Co-Co, Inc. fire rehabilitation & flood mitigation

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Date(s) - 05/01/2017 - 06/30/2017
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PRIORITY AREAS, TO BE COMPLETED BY JULY 1,2017

To protect homes and community water supplies, flood mitigation is priority for the coming months. Pictured is the bare landscape leftover from the Junkins Fire (North Creek area). Stabilizing these slopes will reduce debris flow into surrounding creeks and water supplies, as well as mitigate flood impact for dwellings and wells down slope.

We are working with Coalitions & Collaboratives, Inc. every other week (or more) to complete these tasks.

Please contact Rachel@cusp.ws to inquire about week dates & additional weekends.

Friday & Saturdays –

May 5 & 6, 19 & 20

June 2 & 3, 16 & 17, 23 & 24

We have open dates during the week & some other weekend, please contact us to inquire!

Beulah Hill Fire Priorities:

Flood Mitigation
Location: About 15 miles west of Pueblo, our goal is to reduce flood impact as well as debris flow into the St. Charles River. When the rain comes, we want to make sure that the river can capture most or all of it, in attempt to reduce flood impacts.
Needs: install sandbags; debris cleanup; install wattles; seeding

Junkins Fire Priorities:
Flood Mitigation, North Creek
Location: About 30 miles west of Pueblo, some homes which are upslope from the St. Charles River and community water supplies are in need of flood mitigation. We will mitigate flood impacts by cleaning out debris and installing sandbags.
Needs: debris removal; install sandbags; seeding

Flood Mitigation, Hard Scrabble


Location: Wetmore, CO is in need of cleanup to create a better flow into the water supply while reducing debris.
Needs: creek cleanup; debris removal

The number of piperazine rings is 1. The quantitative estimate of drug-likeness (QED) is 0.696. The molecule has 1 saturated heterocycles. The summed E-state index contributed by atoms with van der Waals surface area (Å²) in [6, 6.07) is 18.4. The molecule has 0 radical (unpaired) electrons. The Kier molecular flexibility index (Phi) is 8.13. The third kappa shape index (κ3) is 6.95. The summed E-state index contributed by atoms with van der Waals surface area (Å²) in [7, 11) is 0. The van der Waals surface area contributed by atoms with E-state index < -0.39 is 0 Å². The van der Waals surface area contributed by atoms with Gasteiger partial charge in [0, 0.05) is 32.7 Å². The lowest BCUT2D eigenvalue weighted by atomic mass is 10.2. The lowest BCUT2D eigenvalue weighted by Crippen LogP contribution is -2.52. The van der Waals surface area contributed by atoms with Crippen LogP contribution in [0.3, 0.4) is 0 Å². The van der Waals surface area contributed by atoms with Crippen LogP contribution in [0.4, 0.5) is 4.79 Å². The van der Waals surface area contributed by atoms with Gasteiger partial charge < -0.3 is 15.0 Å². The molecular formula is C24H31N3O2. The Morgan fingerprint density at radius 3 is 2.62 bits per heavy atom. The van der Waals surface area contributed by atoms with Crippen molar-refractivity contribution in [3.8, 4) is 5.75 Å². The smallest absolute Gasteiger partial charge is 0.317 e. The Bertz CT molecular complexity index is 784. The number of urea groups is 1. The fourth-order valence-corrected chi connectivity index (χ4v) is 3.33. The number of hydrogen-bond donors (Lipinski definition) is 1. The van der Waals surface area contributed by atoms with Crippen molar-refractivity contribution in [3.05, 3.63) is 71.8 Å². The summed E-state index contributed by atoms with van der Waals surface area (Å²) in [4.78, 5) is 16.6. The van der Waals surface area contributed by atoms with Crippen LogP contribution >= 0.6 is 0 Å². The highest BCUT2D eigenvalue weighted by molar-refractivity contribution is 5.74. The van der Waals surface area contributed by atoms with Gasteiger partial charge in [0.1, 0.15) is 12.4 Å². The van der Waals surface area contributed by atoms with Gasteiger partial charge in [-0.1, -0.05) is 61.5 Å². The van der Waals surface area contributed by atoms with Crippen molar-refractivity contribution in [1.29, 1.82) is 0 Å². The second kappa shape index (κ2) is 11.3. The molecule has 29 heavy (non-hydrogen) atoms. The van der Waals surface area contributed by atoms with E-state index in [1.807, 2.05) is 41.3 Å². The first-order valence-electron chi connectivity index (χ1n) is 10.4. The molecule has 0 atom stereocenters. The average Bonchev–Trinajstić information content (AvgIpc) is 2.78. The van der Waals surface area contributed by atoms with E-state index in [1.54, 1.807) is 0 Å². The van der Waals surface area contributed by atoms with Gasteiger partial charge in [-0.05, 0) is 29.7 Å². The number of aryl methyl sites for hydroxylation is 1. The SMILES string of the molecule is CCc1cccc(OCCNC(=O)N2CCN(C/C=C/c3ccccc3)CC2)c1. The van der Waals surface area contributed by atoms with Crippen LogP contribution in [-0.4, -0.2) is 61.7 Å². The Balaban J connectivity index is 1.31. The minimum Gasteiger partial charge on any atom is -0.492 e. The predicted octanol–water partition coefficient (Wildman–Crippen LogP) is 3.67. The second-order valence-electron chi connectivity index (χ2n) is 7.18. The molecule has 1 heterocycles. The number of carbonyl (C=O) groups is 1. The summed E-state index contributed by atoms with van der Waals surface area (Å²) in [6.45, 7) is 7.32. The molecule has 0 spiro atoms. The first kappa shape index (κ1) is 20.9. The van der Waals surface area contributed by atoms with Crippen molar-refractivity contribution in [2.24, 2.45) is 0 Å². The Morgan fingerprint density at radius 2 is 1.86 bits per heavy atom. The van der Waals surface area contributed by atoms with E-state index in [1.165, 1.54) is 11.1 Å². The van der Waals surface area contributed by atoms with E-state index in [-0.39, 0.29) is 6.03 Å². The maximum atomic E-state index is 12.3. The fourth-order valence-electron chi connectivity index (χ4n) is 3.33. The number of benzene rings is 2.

Rehabilitation; Hayden Pass
Location: About 2 miles south of Coaldale, CO, multiple sites are in need of cleanup by removing damaging debris in flood-prone drainages. We will also be rehabilitating sites after heavy equipment work comes through.
Needs: creek cleanup; debris removal; seeding

 

Background:

The 2016 fire season in the Arkansas River Watershed, central and southeastern Colorado, was significantly dry with multiple large-scale fires. Forest fuels that had been decimated by insects and disease provided dangerously dry fuels for over 40,000 burned acres.  This watershed contains fire-adapted ecosystems; a significant portion of the fires will allow for greater species diversity and a healthier landscape long term.  However, this season’s series of fires resulted in compounding issues for numerous rural communities. The cumulative fires burned at mostly moderate to high burn severity, and without appreciable vegetation these areas will not absorb the usual amounts of moisture from snow and rain for several years.  Multiple hazards have been identified and include the potential loss of lives, homes and infrastructure. Treatments include erosion control barriers and fabric, stream cleanup, and flood mitigation in the form of seeding and installing sandbags.

About the Beulah Hill Fire

The Beulah Hill Fire began October 3, 2016 southwest of Pueblo, Colorado and burned 5,312 acres in Pueblo County. It was declared out on October 23, 2016.  The cause of the fire was a spark caused by heavy equipment removing culvert debris, which spread quickly due to unseasonably dry conditions on slopes above homes, toward critical infrastructure.  Eight homes and six outbuildings were destroyed. Burn severity was moderate to high; an inter-agency assessment has not been completed, as it burned exclusively on private lands.

Due to post-fire conditions, convergence of two flood prone drainages and multiple fires, the impacts will be compounded: many homes and nearly all critical infrastructure in Beulah are in the direct path of imminent flooding and debris flow.

About the Junkins Fire

The Junkins Fire was ignited on October 17th, 2016 by a fallen power line during a high wind event. Junkins was declared contained on November 5, 2016 and burned approximately 18,403 acres with 55.7% burning on the San Carlos Ranger District of the San Isabel National Forest, 42% on private property, 1.6% on State of Colorado land, and 0.7% on BLM. It burned within several sub-watersheds of the Upper Arkansas watershed within the Wet Mountain Range between the towns of Westcliffe and Wetmore, Colorado. The fire burned primarily in Custer County, with a small portion in Pueblo County.  The area is characterized by moderately steep to very steep, rocky, mountainous basins. The fire destroyed nine homes and 17 outbuildings.

The community of Beulah has great potential to be severely impacted from the Junkins Fire.  Issues will likely be compounded by prior wildfires, including the Beulah Hill Fire (2016) and the Mason Fire (2005). There are major hazard risks due to debris flows, rock fall, tree fall, landslides, road washouts and entrapment.

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